Prostate Cancer

Prostate cancer is the second leading cause of cancer deaths among men in the United States. When detected in its early stages, prostate cancer can be effectively treated and cured.

What Is The Prostate?

The prostate gland is a small, walnut-sized gland in men. It is located below the bladder and surrounds the upper portion of the urethra. The prostate gland lies in front of the rectum, and its posterior surface can be felt during a rectal examination. The function of the prostate is to secrete a fluid that makes up part of the semen. The prostate gland may be a source of health problems in men, the more common being benign prostatic hyperplasia (BPH), prostatitis and prostate cancer.

Prostate Cancer

Prostate cancer is a significant health-care problem in the United States due to its high incidence. It is the most common cancer affecting American men. Prostate cancer is different from most cancers in that a large percentage of men may have a silent form of this disease. Sometimes this cancer can be small, slow growing and presents limited risk to the patient. Clinically important prostate cancers can be defined as those that threaten the well-being or life span of a man.

Causes And Risks

What causes prostate cancer is a subject of intensive research. It is likely that prostate cancer occurs due to many reasons. Predominately a disease of older men, the diagnosis of prostate cancer is rare before age 40 but increases dramatically thereafter. In the United States, it is estimated that one in 55 men between the ages of 40 and 59 will develop prostate cancer. This incidence climbs almost to one in seven for men between ages 60 and 79.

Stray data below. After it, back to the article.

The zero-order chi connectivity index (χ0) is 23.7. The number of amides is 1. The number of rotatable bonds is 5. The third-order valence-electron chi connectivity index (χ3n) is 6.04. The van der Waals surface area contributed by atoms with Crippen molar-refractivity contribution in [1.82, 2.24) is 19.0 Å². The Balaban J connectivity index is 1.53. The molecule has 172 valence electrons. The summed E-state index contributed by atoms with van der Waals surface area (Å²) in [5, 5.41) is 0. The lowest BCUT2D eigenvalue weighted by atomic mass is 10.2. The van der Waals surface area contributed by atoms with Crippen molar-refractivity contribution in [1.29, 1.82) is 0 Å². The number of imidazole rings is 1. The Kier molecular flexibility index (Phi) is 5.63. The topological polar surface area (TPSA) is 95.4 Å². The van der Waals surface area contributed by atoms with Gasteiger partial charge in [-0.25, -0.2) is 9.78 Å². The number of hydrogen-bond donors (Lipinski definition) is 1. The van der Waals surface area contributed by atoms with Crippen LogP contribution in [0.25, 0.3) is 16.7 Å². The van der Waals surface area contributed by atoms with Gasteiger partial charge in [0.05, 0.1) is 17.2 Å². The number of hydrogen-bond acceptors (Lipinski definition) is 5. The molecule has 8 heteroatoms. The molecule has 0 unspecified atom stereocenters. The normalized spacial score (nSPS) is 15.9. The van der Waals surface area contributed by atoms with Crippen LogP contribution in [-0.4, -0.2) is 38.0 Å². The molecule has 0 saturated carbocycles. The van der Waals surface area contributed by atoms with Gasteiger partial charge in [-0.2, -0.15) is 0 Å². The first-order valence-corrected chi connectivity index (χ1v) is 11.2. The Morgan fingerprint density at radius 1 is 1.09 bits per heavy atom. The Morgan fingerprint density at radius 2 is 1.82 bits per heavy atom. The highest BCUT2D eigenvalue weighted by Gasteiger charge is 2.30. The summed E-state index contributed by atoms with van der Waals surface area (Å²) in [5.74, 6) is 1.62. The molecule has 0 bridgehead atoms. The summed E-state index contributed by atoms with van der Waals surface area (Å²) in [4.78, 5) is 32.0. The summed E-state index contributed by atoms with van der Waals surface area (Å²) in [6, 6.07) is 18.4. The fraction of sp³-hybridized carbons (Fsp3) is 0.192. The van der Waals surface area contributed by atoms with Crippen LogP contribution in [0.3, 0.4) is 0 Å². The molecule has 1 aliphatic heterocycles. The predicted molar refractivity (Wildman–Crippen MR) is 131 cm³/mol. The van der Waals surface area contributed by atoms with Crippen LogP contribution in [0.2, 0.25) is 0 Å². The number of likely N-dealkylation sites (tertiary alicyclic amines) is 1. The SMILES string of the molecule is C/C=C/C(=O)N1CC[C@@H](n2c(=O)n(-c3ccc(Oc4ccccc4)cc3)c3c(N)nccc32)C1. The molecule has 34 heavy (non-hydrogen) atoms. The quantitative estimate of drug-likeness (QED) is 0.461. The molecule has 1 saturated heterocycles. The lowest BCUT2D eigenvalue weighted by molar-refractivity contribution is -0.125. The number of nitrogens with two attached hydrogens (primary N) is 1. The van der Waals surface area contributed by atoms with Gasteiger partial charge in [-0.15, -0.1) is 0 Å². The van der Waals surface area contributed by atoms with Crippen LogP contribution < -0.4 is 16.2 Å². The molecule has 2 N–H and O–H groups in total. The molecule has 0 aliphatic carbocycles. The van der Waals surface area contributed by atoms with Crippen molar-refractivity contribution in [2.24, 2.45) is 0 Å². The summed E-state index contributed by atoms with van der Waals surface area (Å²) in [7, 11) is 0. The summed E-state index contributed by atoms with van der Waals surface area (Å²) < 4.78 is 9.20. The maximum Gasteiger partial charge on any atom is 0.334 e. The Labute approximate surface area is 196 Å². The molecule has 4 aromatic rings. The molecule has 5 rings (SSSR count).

Worldwide, prostate cancer ranks third in cancer incidence and sixth in cancer mortality among men. There is, however, a notable variability in incidence and mortality among world regions. The incidence is low in Japan and intermediate in regions of Central America and Western Africa. The incidence is higher in North America and Northern Europe. Although some of these differences may be accounted for by differences in screening for prostate cancer and the risk of other diseases among world regions, it is likely that they can be accounted for, in part, by genetic predisposition as well as diet.

There are also ethnic determinants of risk. Blacks are in the highest risk group, the incidence in Caucasian and Asian men is considerably lower. In addition, blacks tend to present with more advanced disease and have poorer overall prognosis than Caucasian or Asian men.
Men with a family history of prostate cancer are at an increased risk of developing the disease. The risk correlates with the number of first-degree relatives (father, brother or uncle) affected by prostate cancer and the age at onset. Men with a family history of disease may have a risk of developing prostate cancer two to 11 times greater than men without a family history of prostate cancer. There is also considerable evidence showing that prostate cancer is more common in men with a high intake of fat in their diets. Vitamin D deficiency may predispose men to prostate cancer. Conversely, a diet rich in soy, tofu and green tea may protect against prostate cancer.